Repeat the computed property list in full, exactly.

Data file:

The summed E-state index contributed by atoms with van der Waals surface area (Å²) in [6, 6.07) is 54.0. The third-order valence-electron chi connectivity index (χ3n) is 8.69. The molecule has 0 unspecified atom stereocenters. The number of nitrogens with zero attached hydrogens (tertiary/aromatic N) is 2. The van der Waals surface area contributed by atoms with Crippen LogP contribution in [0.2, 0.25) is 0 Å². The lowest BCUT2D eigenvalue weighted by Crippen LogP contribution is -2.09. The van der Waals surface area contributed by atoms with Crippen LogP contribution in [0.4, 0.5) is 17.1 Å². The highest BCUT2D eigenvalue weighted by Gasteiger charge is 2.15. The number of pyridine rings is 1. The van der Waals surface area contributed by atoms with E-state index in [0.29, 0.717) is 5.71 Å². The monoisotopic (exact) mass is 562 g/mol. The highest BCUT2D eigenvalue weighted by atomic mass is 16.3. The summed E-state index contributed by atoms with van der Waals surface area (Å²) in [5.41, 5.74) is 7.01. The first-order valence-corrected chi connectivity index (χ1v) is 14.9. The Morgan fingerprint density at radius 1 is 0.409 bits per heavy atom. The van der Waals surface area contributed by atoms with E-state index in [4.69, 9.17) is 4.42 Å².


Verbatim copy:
The summed E-state index contributed by atoms with van der Waals surface area (Å²) in [6, 6.07) is 54.0. The third-order valence-electron chi connectivity index (χ3n) is 8.69. The molecule has 0 unspecified atom stereocenters. The number of nitrogens with zero attached hydrogens (tertiary/aromatic N) is 2. The van der Waals surface area contributed by atoms with Crippen LogP contribution in [0.2, 0.25) is 0 Å². The lowest BCUT2D eigenvalue weighted by Crippen LogP contribution is -2.09. The van der Waals surface area contributed by atoms with Crippen LogP contribution in [0.4, 0.5) is 17.1 Å². The highest BCUT2D eigenvalue weighted by Gasteiger charge is 2.15. The number of pyridine rings is 1. The van der Waals surface area contributed by atoms with E-state index in [0.29, 0.717) is 5.71 Å². The monoisotopic (exact) mass is 562 g/mol. The highest BCUT2D eigenvalue weighted by atomic mass is 16.3. The summed E-state index contributed by atoms with van der Waals surface area (Å²) in [5.41, 5.74) is 7.01. The first-order valence-corrected chi connectivity index (χ1v) is 14.9. The Morgan fingerprint density at radius 1 is 0.409 bits per heavy atom. The van der Waals surface area contributed by atoms with E-state index in [4.69, 9.17) is 4.42 Å².